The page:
It was a reminder to me of the painful history of this country and the trauma and chaos out of which so much, including this school, has been born.

Many people who work in schools say that uniforms help with discipline and focus, but I rarely hear that the blues and yellows and greens and maroons have any meaning. Surrounded by brutal violence in 1993, Shongowe consciously chose the school colors. Red for the blood that was spilled. White for the hope that remained. “To say,” he told me, “after some time, all this shall be over and life shall go back to normal.”

In 1994, that was a new normal, one might say.

The school has grown from 200 students and a 5 percent pass rate in 1993 to 1,783 students and a 94 percent pass rate in 2012.

These 1,783 learners also find meaning in the uniform. “I call it a uniform of success,” one learner told me. “People who are in jail, not that I’m criticizing, but people who are in jail, they are wearing a uniform of regret. So this is a uniform of success.” The nuance and generosity he extended to prisoners with the use of the word regret struck me. Not violence, evil or wrong, but regret.

Just after our interview with the principal, I casually peered into the school’s log book and amazed that it reaches back to the very establishment of the school and reads like a historical journal:

Sept 6, 1993: There was a national stay away called by the African National Congress and the alliances. The entire work force and the schooling community responded positively to the stay away and therefore teaching and learning did not take place.

April 22, 1994: Due to excitement of the first democratic election in the Republic of South Africa and the usage of the school building by the IEC for elections, education in our school came to a standstill.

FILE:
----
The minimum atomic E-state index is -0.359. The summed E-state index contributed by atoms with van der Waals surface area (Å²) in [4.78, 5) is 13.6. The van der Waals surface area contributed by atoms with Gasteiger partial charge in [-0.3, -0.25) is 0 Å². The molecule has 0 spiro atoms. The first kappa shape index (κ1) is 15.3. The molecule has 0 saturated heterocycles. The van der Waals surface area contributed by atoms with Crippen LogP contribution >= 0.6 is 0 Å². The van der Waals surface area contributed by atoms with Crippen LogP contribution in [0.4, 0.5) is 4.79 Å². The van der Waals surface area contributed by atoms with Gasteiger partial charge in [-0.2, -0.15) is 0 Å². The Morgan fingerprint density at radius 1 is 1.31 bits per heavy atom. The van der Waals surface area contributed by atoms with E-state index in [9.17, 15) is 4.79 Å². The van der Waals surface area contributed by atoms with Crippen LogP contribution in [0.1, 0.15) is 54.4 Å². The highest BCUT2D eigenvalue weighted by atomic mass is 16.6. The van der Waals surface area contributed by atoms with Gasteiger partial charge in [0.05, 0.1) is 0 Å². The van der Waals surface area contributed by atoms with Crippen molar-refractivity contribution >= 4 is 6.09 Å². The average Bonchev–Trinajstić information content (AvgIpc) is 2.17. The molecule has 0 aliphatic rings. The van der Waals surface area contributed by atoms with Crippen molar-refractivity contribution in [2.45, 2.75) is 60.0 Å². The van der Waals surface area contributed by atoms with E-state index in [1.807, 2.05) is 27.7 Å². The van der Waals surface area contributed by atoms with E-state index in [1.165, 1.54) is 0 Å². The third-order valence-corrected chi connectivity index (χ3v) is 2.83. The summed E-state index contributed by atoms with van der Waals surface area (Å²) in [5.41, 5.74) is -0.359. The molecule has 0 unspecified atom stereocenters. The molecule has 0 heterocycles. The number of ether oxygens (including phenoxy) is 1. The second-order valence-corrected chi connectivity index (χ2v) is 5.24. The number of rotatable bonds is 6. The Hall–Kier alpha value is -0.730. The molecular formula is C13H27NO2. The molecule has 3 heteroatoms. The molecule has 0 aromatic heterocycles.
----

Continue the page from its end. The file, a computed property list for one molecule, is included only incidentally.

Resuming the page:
May 10 1994: The inauguration of the state president. The whole world came to South Africa as Mr. Nelson Rolihlahla Mandela was inaugurated as the first Black president of the Republic of South Africa.

My mandate here is to identify keys to success. I often find that while those keys are unique, they really should be commonplace.  One principal only hires teachers who studied that subject in college or university. That seems fairly basic, right? How can a history teacher teach biology? How can an Afrikaans teacher switch to technology, as I saw happen at one school? This too often happens as teachers are moved from subject to subject to fill gaps, despite a lack of training.

In another example, at Tetelo Secondary School in Soweto, Principal Linda Molefe and his staff end the year with a two-day meeting where they create a comprehensive plan for the following year. Acknowledging that plans constantly shift and change once the year begins, he said, “We can start right away because we know where we’re going.”

I always ask about parent involvement because I know it’s a critical factor but often very difficult to achieve. Both principals emphasized that getting the parents to show up wasn’t enough. It was their obligation to teach parents how to be involved, to be clear about what is expected of them.

One principal has created an easy way for parents or grandparents, regardless of their education, to check their children’s progress. It involves simple numeric indicators. “Some of these grannies, they have never been at school… it is your responsibility to try and school them. To say what role are you expecting them to play. And these grannies with the issue of indicators, they also become excited because they can now get involved and give support to their granddaughters and grandsons.”